California family courts will usually consider this type of spousal behavior as financial misconduct, which can impact their decisions on dividing property between spouses.

How Can You Prove Wasteful Dissipation?

To prove that your spouse's spending is dissipation, the family law court must see precisely when the spending occurred.

How Can You Prove Wasteful Dissipation?
Proving dissipation of marital assets can be complex.

Suppose it happened the moment that you filed for divorce. In that case, this could be considered wasteful dissipation. However, on the flip side, if your spouse spent money frivolously throughout the marriage, then this would not be considered dissipation.

Further, as noted, the money will need to be substantial. The judge will also examine if the spending habits were unusual and frivolous.

To support a claim for financial misconduct, a spouse must prove that the number of assets wasted, spent, or transferred was unusual, frivolous, and didn't benefit the marriage.

Suppose an intentional excessive spending spree occurred right after the spouse was served with divorce papers.  In that case, this could be considered valid evidence of the wasteful dissipation of marital assets.

There are common red flags that show marital assets are being dissipated. Some of the accounts and documentation that are typically reviewed while investigating dissipation claims include the following:

  • Bank account statements;
  • Credit card statements;
  • Retirement account statements;
  • Investment accounts;
  • Tax documents and filings.

This is crucial to proving a dissipation of marital assets claims, investigating and tracking assets, and seeking evidence on when and how excess occurred.

A restraining order is usually related to domestic violence but can also be used for financial issues in a California divorce. For example, during the divorce process, restraining orders will go into effect immediately as part of the divorce summons served on your spouse.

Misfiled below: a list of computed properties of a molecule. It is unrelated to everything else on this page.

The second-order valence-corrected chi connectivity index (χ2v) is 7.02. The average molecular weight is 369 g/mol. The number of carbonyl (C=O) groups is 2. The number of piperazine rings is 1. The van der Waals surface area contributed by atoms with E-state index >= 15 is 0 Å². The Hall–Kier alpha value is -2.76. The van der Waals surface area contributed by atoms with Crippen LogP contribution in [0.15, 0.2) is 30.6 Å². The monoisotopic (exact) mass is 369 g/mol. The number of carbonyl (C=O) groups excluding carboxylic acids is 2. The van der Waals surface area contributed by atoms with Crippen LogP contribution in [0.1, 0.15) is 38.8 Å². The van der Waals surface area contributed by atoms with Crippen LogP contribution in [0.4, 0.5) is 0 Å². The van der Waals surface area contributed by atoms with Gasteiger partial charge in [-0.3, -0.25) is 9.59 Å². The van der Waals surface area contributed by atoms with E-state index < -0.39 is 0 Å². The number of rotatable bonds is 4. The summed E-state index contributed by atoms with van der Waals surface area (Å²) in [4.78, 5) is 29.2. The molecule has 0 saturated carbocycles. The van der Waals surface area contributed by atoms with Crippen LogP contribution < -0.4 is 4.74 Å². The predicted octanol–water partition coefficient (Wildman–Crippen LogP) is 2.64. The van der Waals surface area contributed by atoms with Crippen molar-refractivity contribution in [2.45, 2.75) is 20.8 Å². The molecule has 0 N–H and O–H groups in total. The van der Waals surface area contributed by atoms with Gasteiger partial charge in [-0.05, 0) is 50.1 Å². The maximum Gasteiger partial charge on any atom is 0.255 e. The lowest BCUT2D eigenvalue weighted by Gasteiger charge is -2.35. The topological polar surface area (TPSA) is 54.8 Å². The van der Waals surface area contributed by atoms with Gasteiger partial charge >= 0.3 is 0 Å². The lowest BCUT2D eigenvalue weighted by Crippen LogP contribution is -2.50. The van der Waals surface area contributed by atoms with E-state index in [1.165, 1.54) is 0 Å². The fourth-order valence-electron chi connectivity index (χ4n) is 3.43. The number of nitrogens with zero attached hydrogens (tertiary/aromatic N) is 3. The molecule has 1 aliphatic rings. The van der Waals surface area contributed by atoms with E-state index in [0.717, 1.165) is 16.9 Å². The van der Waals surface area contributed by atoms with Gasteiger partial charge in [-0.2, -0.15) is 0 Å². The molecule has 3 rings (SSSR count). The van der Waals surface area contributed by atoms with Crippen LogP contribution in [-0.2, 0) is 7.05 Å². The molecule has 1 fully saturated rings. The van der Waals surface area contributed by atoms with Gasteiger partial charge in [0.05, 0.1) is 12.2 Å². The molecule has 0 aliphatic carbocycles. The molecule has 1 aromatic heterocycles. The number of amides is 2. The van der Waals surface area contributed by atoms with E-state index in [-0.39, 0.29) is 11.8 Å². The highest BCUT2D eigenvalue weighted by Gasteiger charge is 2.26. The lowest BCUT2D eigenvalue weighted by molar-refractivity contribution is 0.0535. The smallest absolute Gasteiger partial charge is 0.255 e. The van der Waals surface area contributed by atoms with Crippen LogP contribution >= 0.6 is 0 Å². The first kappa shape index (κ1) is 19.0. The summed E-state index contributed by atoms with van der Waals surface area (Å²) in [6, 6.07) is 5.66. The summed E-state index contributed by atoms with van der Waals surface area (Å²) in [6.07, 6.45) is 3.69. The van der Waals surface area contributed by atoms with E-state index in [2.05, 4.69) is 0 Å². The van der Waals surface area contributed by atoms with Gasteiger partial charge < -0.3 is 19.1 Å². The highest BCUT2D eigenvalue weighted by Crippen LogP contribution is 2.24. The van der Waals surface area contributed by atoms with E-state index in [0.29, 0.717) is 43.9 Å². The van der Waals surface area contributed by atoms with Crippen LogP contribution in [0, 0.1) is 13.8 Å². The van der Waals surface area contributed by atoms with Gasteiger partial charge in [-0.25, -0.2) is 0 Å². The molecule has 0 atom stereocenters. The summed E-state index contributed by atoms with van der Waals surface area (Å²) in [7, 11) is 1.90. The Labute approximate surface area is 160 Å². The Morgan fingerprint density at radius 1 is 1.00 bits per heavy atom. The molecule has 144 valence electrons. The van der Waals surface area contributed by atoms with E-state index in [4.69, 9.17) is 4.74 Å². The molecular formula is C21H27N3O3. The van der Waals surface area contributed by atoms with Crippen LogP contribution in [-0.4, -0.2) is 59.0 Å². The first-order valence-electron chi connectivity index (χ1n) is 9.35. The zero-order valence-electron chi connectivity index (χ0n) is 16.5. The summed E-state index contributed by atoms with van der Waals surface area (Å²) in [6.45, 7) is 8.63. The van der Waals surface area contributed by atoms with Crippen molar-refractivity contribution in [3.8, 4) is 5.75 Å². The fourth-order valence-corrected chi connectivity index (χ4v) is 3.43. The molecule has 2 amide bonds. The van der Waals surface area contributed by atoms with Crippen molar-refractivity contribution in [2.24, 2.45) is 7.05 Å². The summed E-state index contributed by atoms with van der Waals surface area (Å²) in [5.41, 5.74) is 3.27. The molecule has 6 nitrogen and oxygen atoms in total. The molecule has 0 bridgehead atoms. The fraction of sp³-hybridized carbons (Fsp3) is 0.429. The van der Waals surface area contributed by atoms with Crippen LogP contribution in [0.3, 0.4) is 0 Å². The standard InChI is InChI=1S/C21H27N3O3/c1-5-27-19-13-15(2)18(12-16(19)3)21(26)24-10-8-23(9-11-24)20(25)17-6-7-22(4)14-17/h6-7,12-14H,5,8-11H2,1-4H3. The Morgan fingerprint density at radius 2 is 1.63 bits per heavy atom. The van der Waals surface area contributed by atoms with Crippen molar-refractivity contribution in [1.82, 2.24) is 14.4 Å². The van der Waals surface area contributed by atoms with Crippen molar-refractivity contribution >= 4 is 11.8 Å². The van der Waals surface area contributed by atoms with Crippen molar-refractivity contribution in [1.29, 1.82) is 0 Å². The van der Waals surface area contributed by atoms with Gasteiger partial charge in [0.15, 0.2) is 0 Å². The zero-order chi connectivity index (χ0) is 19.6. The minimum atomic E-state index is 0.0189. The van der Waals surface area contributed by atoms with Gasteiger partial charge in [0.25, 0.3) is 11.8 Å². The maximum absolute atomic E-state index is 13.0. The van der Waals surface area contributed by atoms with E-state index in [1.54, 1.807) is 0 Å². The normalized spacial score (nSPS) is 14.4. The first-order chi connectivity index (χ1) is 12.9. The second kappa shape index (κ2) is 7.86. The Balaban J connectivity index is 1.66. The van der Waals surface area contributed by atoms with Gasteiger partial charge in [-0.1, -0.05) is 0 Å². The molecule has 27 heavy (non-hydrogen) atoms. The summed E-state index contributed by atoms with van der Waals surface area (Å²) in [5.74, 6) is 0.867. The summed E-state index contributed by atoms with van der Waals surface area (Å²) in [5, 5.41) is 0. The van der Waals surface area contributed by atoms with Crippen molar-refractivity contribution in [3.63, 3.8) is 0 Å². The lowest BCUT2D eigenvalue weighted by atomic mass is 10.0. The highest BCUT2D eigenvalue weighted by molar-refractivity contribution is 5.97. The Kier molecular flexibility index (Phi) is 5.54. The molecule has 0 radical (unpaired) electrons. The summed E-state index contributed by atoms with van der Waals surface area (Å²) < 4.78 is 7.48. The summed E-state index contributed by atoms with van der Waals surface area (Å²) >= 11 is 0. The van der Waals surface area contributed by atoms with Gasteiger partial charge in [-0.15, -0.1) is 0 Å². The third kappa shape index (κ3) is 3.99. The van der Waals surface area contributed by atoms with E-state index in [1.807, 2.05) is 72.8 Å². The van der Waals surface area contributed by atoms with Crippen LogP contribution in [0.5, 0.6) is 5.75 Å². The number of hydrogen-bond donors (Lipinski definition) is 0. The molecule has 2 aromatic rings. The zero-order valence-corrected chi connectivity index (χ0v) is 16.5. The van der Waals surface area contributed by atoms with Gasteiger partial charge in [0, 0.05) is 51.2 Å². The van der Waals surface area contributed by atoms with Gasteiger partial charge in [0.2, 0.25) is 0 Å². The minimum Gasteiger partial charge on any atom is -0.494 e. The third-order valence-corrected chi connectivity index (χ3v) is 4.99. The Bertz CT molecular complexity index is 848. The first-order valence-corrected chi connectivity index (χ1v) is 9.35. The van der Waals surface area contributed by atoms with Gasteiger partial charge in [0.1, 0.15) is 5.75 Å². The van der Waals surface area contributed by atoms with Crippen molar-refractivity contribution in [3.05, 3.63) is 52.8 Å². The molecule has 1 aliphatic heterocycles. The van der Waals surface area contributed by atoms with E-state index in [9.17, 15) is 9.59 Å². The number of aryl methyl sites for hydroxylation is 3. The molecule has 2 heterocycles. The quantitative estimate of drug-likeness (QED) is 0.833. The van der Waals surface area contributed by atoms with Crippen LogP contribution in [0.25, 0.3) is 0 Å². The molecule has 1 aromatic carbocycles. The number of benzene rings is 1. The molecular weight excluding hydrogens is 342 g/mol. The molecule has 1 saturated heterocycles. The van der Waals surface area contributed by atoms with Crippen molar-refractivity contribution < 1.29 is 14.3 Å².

How Can a Family Law Lawyer Help You?

If your spouse has accused you of wastefully dissipating marital assets, you must address the issue as soon as possible. But, on the other hand, perhaps we can argue that you made no such attempt.

California Family Law Attorneys
Call our family law attorneys for help.

You'll need to consult an experienced family law attorney to discuss how to defend yourself from these claims.

On the other side, if you have valid reasons to believe your spouse wastefully dissipated marital assets, you need to speak with a lawyer who has dealt with dissipation cases.

To prove wasteful dissipation by your spouse, you will generally have to examine all your financial records. If you can prove they deliberately misused marital assets, then the documentation of their financial misconduct might impact the property division in your divorce.

The judge might use the total value of wasted property to determine how to split your belongings. The divorce process can become more complex if you believe your spouse is unlawfully spending your assets.

Furman & Zavatsky are Los Angeles divorce and family law lawyers that provide legal representation across Southern California. Contact us for a free case consultation via phone or the contact form.

Call a Los Angeles Divorce Lawyer

Family law disputes have the potential to have a significant impact on your quality of life and overall happiness. As a result, it is critical for you to protect your rights to the fullest extent possible when involved in a dispute related to family law. The lawyers of Furman & Zavatsky have the skill and experience to resolve your case as favorably as possible and provide compassionate and understanding legal counsel and representation. We also offer flat fee legal services for divorce and family law issues.

To schedule a free consultation with one of our Los Angeles divorce attorneys, call our office today at 818-528-3471. Read our blog on how to prepare for your first meeting with a divorce lawyer.